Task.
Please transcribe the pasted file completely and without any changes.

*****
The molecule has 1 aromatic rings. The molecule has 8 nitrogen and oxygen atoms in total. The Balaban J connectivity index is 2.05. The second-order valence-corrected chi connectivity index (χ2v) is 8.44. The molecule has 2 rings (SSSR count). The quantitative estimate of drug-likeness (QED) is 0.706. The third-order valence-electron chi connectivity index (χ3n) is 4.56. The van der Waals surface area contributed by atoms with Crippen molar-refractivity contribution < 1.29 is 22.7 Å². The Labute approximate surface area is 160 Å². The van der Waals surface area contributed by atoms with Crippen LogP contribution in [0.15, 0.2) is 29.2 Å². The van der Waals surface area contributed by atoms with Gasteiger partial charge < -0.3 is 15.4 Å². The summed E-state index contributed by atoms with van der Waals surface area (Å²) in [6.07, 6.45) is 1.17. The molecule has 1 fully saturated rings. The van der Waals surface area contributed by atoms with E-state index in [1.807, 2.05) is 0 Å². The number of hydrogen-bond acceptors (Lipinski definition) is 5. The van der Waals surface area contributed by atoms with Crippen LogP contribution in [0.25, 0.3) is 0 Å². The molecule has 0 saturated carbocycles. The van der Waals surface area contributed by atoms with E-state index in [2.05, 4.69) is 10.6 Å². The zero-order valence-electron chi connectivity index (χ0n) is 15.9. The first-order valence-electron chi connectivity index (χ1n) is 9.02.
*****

The molecule has 1 aromatic rings. The molecule has 8 nitrogen and oxygen atoms in total. The Balaban J connectivity index is 2.05. The second-order valence-corrected chi connectivity index (χ2v) is 8.44. The molecule has 2 rings (SSSR count). The quantitative estimate of drug-likeness (QED) is 0.706. The third-order valence-electron chi connectivity index (χ3n) is 4.56. The van der Waals surface area contributed by atoms with Crippen molar-refractivity contribution < 1.29 is 22.7 Å². The Labute approximate surface area is 160 Å². The van der Waals surface area contributed by atoms with Crippen LogP contribution in [0.15, 0.2) is 29.2 Å². The van der Waals surface area contributed by atoms with Gasteiger partial charge < -0.3 is 15.4 Å². The summed E-state index contributed by atoms with van der Waals surface area (Å²) in [6.07, 6.45) is 1.17. The molecule has 1 fully saturated rings. The van der Waals surface area contributed by atoms with E-state index in [1.807, 2.05) is 0 Å². The number of hydrogen-bond acceptors (Lipinski definition) is 5. The van der Waals surface area contributed by atoms with Crippen LogP contribution in [0.25, 0.3) is 0 Å². The molecule has 0 saturated carbocycles. The van der Waals surface area contributed by atoms with E-state index in [2.05, 4.69) is 10.6 Å². The zero-order valence-electron chi connectivity index (χ0n) is 15.9. The first-order valence-electron chi connectivity index (χ1n) is 9.02.